A look at the way we were, two decades ago


On that day 20 years ago, Secretary of Defense Donald Rumsfeld declared war on Pentagon bureaucracy, saying that it was a threat to national security and “a matter of life and death.” A day later, the nation’s security would be breached and there would be a new threat that truly was a matter of life and death.

On that day two decades ago, Sen. Joseph R. Biden Jr. of Delaware delivered a speech warning that America’s role in the world was in danger of being undermined by Washington’s willingness to “go it alone” and its readiness to “make unilateral decisions in what we perceive to be our own self-interest.” A day later, events would be set in motion in which the country was willing largely to go it alone and make unilateral military decisions.

On that day, American warplanes attacked farms sheltering three surface-to-air missile sites 100 miles southeast of Baghdad in Iraq. A day later, those sites, and other military installations throughout the country, would be in fresh danger from a newly mobilized American military.

On that day, the leader of the last remaining opposition to the Taliban, Ahmad Shah Massoud, had just been killed in a suicide bombing, an event that received only glancing attention, though the penultimate paragraph of The New York Times’ account warned that the likelihood the assassins were Arabs gave “credibility to those who contend that foreigners, including Osama bin Laden, are playing an ever bigger decision-making role among the Taliban.” A day later, bin Landen would be a household name, and the fate of the Taliban would become an American obsession that would extend to this day.

On that day, Donald J. Trump sat with Sarah Jessica Parker and Monica Lewinsky in the front row of a Marc Jacobs fashion show on Manhattan’s far west side. The next day, he would do a live telephone interview with a New York television show and say of his 71-story building at 44 Wall Street, not far from the collapsed twin towers, “Now it’s the tallest.”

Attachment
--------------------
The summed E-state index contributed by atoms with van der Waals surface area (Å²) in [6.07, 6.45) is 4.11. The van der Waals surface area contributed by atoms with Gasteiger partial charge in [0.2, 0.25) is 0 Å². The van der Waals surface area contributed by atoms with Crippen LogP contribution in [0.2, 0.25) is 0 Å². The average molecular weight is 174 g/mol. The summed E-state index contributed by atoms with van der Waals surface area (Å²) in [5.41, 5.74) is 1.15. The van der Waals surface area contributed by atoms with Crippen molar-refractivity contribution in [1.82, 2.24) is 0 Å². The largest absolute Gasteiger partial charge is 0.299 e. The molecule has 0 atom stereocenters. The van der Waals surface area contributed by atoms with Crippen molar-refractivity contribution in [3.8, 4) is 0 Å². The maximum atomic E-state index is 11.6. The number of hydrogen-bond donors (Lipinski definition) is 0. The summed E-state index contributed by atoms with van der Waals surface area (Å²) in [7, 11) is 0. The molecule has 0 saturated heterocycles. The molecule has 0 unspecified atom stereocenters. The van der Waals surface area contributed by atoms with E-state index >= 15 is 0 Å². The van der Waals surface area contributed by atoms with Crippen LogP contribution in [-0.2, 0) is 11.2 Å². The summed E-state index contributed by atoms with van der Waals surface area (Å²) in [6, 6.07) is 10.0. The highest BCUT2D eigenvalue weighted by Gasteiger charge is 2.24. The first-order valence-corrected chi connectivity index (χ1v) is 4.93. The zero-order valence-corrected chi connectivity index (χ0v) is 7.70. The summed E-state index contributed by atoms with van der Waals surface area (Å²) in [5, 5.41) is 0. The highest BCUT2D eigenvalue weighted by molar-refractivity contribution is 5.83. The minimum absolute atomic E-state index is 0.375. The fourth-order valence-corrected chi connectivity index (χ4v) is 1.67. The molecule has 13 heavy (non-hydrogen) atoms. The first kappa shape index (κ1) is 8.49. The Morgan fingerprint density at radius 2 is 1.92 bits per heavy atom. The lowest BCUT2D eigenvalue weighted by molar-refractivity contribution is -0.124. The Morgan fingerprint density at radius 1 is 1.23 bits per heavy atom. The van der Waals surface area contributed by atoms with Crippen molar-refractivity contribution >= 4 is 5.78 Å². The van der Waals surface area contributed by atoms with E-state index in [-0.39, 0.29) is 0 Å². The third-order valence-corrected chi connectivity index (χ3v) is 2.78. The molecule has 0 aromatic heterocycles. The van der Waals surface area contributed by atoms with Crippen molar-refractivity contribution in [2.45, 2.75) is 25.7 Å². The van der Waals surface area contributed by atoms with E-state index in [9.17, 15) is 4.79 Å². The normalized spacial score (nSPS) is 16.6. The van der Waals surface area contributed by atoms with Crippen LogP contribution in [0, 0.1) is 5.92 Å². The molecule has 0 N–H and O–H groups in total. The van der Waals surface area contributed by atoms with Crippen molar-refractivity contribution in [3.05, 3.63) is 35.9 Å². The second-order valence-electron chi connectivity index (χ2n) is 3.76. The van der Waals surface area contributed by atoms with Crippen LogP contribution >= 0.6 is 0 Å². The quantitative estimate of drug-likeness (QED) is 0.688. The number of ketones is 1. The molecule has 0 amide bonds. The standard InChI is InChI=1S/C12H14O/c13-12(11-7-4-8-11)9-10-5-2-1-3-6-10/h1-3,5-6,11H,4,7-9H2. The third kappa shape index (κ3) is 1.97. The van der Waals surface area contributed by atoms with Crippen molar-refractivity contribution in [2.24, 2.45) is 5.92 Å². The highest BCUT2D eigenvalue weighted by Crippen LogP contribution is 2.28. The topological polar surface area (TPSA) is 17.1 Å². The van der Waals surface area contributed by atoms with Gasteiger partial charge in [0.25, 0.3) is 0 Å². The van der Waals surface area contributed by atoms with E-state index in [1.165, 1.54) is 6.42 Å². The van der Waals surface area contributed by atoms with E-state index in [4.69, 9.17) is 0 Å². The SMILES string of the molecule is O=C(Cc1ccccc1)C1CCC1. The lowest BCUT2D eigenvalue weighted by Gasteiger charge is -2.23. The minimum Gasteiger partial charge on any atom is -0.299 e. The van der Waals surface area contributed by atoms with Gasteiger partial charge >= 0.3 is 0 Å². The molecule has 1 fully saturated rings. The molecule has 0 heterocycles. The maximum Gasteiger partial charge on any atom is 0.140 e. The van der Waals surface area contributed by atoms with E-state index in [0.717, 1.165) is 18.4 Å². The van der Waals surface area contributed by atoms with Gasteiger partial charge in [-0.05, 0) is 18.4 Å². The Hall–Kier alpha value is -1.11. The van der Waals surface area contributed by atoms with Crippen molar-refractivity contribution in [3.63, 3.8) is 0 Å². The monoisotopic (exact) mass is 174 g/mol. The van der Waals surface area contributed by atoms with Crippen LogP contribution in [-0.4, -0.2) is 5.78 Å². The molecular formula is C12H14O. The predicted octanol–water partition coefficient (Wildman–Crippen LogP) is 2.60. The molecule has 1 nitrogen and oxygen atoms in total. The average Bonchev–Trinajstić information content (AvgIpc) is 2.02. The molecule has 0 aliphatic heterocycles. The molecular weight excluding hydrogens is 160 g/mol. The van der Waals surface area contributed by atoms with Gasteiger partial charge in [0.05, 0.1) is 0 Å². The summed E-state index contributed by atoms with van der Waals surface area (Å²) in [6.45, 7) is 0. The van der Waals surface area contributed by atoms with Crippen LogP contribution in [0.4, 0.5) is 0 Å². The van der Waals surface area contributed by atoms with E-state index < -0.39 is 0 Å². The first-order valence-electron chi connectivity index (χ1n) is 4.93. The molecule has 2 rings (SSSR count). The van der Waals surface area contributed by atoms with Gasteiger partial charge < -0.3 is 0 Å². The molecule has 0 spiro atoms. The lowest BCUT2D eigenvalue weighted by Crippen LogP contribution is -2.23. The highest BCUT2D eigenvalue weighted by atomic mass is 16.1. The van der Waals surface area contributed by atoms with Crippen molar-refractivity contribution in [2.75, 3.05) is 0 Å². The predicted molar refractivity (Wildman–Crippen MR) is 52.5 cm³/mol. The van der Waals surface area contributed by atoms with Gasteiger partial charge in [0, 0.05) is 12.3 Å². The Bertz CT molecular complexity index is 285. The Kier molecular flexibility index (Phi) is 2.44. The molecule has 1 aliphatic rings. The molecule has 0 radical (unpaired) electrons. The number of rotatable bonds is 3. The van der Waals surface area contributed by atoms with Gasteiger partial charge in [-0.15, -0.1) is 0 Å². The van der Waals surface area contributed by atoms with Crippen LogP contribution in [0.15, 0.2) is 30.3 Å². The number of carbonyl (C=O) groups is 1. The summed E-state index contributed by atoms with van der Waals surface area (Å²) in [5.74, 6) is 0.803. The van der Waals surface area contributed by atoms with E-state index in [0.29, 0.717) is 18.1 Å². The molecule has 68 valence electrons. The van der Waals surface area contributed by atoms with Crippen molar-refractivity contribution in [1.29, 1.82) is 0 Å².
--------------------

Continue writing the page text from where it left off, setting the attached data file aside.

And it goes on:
On that day, Americans were preoccupied with the bare female shoulders and backs in fashion styles inspired by Britney Spears, even as Macy’s was selling sweater coats for $34.99 for the fall season. A day later, Americans would be fearful of going shopping, and the notion would take hold that the new definition of national security would be the feeling that it was safe to go to the mall without worrying about a terrorist attack.

On that day, the terrorists that Colin L. Powell worried about were living in the South American nation of Colombia. A day later, terrorists trained at a base in Afghanistan 9,000 miles from Bogota changed life in the District of Columbia. On that day, the secretary of state said he expected his resolve against the FARC terrorists associated with Communists “will leave no doubt that the United States considers terrorism to be unacceptable, regardless of political or ideological purposes.” 

On that day, President George W. Bush would present Australian Prime Minister John Howard with a bell that for a quarter-century sat aboard the U.S.S. Canberra, and he saluted “a faithful partner, in times of crisis and in times of calm.” A day later, those words would take on new meaning after an episode that would lead to Australia joining the United States in Afghanistan combat.